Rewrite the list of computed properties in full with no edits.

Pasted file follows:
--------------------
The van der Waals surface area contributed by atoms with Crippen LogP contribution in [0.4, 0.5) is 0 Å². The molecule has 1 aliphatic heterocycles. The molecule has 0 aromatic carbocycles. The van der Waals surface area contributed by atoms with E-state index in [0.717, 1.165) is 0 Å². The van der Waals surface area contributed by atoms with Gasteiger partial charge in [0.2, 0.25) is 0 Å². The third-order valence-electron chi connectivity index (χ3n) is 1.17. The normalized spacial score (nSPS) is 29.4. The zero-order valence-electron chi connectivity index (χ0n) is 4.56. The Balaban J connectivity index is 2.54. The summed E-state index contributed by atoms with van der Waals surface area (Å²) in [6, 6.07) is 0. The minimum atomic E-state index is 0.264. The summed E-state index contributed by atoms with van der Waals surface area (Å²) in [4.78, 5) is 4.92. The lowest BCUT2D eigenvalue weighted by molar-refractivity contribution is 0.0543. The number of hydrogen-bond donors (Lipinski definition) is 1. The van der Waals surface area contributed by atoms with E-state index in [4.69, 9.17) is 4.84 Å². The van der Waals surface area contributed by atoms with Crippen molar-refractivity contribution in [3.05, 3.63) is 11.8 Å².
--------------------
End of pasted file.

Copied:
The van der Waals surface area contributed by atoms with Crippen LogP contribution in [0.4, 0.5) is 0 Å². The molecule has 1 aliphatic heterocycles. The molecule has 0 aromatic carbocycles. The van der Waals surface area contributed by atoms with E-state index in [0.717, 1.165) is 0 Å². The van der Waals surface area contributed by atoms with Gasteiger partial charge in [0.2, 0.25) is 0 Å². The third-order valence-electron chi connectivity index (χ3n) is 1.17. The normalized spacial score (nSPS) is 29.4. The zero-order valence-electron chi connectivity index (χ0n) is 4.56. The Balaban J connectivity index is 2.54. The summed E-state index contributed by atoms with van der Waals surface area (Å²) in [6, 6.07) is 0. The minimum atomic E-state index is 0.264. The summed E-state index contributed by atoms with van der Waals surface area (Å²) in [4.78, 5) is 4.92. The lowest BCUT2D eigenvalue weighted by molar-refractivity contribution is 0.0543. The number of hydrogen-bond donors (Lipinski definition) is 1. The van der Waals surface area contributed by atoms with E-state index in [4.69, 9.17) is 4.84 Å². The van der Waals surface area contributed by atoms with Crippen molar-refractivity contribution in [3.05, 3.63) is 11.8 Å².